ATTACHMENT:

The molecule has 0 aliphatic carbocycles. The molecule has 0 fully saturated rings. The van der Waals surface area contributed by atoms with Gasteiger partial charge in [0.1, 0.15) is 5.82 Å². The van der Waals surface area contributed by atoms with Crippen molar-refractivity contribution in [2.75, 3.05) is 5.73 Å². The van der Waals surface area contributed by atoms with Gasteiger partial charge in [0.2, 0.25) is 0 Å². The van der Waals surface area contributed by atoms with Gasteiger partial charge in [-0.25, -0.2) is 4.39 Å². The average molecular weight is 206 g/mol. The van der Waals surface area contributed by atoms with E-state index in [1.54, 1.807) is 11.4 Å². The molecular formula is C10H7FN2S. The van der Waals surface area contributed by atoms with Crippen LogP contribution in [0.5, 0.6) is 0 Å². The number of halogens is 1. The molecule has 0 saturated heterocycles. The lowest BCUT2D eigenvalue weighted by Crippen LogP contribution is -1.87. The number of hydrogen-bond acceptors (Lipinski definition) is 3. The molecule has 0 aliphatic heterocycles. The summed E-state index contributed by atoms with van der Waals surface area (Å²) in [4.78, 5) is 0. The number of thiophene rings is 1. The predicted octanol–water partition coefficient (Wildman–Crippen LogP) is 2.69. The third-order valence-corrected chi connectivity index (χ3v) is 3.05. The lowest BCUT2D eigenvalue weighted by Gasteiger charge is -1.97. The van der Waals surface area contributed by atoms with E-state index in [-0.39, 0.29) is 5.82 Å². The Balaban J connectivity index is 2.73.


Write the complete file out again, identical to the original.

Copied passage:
The molecule has 0 aliphatic carbocycles. The molecule has 0 fully saturated rings. The van der Waals surface area contributed by atoms with Gasteiger partial charge in [0.1, 0.15) is 5.82 Å². The van der Waals surface area contributed by atoms with Crippen molar-refractivity contribution in [2.75, 3.05) is 5.73 Å². The van der Waals surface area contributed by atoms with Gasteiger partial charge in [0.2, 0.25) is 0 Å². The van der Waals surface area contributed by atoms with Gasteiger partial charge in [-0.25, -0.2) is 4.39 Å². The average molecular weight is 206 g/mol. The van der Waals surface area contributed by atoms with E-state index in [1.54, 1.807) is 11.4 Å². The molecular formula is C10H7FN2S. The van der Waals surface area contributed by atoms with Crippen LogP contribution in [0.5, 0.6) is 0 Å². The number of halogens is 1. The molecule has 0 saturated heterocycles. The lowest BCUT2D eigenvalue weighted by Crippen LogP contribution is -1.87. The number of hydrogen-bond acceptors (Lipinski definition) is 3. The molecule has 0 aliphatic heterocycles. The summed E-state index contributed by atoms with van der Waals surface area (Å²) in [4.78, 5) is 0. The number of thiophene rings is 1. The predicted octanol–water partition coefficient (Wildman–Crippen LogP) is 2.69. The third-order valence-corrected chi connectivity index (χ3v) is 3.05. The lowest BCUT2D eigenvalue weighted by Gasteiger charge is -1.97. The van der Waals surface area contributed by atoms with E-state index in [-0.39, 0.29) is 5.82 Å². The Balaban J connectivity index is 2.73.